Tagged: sigma.js


Voting and attendance in Slovenian Parliament from 2004 to current term

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In Slovenia, we have a love/hate relationship with our politicians. We hate them, because at almost every single step they make, they let us know they are corrupt and they can easily get away with it. But in each new election new faces appear, promptly get elected and are hailed as saviors, who will finally clean the Augean stables of greed and corruption that has been accumulating for too long.

Most emotions are reserved for those in the front row, mainly government members. Members of parliament are somehow exempted, as they are not so widely known. Somehow, they are not monitored properly, at least in my book. There is a site that contains session records per member and per session, but it’s not widely known. It was an inspiration for this attempt to present members’ activity in an easily understandable and graphic way for current term and a few terms in the past.

See the interactive version:        Slo                             Eng

Interest groups

The main idea was to group the parliamentary members by similarity of their voting record. Most parliamentary members are bound by strict voting discipline, imposed by the parties they belong to. This way the parties can guarantee that some or another act will pass and become a law. But is this really so? I tried to use a simple machine learning technique to answer that question. First I collected all the voting results from parliamentary term and sorted them in chronological order, then applied the technique (k-means clustering, for technologically minded). Number of groups was set to ten, but I could increase it to see smaller groups – maybe fractions inside parties, or cross-party interest groups.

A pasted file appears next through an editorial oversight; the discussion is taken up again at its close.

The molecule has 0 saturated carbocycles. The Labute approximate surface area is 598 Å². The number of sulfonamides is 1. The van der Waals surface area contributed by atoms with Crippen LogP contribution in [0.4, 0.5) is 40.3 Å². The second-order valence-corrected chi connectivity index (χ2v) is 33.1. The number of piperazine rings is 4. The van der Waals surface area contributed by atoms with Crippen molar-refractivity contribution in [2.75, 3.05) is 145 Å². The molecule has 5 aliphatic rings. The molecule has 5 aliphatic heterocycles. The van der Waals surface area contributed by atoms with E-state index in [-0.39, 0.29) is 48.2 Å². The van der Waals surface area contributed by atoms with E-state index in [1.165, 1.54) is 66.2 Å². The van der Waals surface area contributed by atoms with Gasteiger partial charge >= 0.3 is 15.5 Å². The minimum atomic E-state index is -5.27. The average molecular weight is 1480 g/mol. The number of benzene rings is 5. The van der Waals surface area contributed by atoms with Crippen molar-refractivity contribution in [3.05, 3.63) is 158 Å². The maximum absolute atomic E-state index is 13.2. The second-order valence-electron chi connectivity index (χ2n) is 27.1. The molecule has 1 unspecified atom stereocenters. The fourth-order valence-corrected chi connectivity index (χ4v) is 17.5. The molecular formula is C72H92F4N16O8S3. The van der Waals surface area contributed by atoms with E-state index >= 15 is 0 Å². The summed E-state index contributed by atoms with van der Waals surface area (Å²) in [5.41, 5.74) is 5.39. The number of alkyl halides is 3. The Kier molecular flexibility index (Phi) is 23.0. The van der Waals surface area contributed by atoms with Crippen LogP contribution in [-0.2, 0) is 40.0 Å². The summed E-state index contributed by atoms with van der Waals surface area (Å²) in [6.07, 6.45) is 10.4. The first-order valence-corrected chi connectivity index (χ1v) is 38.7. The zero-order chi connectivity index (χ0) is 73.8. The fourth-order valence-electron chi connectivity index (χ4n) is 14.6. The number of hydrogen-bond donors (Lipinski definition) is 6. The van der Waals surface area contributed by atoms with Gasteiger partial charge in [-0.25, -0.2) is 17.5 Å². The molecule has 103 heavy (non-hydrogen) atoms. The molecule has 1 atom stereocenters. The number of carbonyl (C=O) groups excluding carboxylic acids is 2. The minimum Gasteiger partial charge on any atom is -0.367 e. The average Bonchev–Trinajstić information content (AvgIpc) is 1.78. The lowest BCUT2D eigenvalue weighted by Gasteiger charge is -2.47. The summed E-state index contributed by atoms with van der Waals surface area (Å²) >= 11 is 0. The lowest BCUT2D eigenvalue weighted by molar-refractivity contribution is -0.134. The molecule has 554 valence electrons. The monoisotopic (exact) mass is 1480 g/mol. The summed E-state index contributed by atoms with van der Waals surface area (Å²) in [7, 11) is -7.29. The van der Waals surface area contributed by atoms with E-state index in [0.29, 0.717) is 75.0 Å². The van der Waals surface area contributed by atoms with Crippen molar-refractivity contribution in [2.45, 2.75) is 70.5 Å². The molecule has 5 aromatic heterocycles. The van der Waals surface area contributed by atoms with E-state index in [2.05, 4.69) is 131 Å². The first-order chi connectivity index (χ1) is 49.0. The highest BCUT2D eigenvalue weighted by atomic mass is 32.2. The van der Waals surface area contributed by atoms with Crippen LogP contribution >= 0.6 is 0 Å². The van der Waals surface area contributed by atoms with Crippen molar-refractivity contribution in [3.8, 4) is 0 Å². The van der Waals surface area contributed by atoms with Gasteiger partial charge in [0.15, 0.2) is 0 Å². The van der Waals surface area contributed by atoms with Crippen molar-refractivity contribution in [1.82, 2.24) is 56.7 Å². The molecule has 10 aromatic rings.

Below you can see an example of two groups from recent term.

Here is the first:

And here another:group1

It’s apparent that groups do not contain representatives from one party only, and the visual representation imparts a feel for the differences in voting. As I mentioned above, I arbitrarily constructed ten groups, but a serious researcher would play and tinker with the number, as every clustering technique is an exploratory process and must be iterated upon for best results. It’s interesting that the results also show other parliamentary tactics. This one below could be interpreted as obstruction, or simply passivity or indifference. So what is it? To ask this question is to answer it, I guess.